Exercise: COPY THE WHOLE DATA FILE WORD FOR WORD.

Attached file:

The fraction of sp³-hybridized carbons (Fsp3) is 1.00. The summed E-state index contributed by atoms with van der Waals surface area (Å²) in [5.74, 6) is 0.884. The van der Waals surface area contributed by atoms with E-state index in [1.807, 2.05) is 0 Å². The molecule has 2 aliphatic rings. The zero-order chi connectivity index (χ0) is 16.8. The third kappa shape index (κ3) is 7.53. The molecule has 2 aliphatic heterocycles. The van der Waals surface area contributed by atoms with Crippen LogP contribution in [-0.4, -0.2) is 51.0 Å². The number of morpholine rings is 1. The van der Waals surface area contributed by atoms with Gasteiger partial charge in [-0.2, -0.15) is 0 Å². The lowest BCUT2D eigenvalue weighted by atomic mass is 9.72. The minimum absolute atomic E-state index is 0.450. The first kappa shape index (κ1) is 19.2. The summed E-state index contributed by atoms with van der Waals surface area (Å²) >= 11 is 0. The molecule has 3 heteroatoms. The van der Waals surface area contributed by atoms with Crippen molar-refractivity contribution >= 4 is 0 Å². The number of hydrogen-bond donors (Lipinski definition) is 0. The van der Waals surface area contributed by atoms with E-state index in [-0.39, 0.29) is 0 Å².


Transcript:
The fraction of sp³-hybridized carbons (Fsp3) is 1.00. The summed E-state index contributed by atoms with van der Waals surface area (Å²) in [5.74, 6) is 0.884. The van der Waals surface area contributed by atoms with E-state index in [1.807, 2.05) is 0 Å². The molecule has 2 aliphatic rings. The zero-order chi connectivity index (χ0) is 16.8. The third kappa shape index (κ3) is 7.53. The molecule has 2 aliphatic heterocycles. The van der Waals surface area contributed by atoms with Crippen LogP contribution in [-0.4, -0.2) is 51.0 Å². The number of morpholine rings is 1. The van der Waals surface area contributed by atoms with Gasteiger partial charge in [-0.2, -0.15) is 0 Å². The lowest BCUT2D eigenvalue weighted by atomic mass is 9.72. The minimum absolute atomic E-state index is 0.450. The first kappa shape index (κ1) is 19.2. The summed E-state index contributed by atoms with van der Waals surface area (Å²) >= 11 is 0. The molecule has 3 heteroatoms. The van der Waals surface area contributed by atoms with Crippen molar-refractivity contribution >= 4 is 0 Å². The number of hydrogen-bond donors (Lipinski definition) is 0. The van der Waals surface area contributed by atoms with E-state index in [-0.39, 0.29) is 0 Å².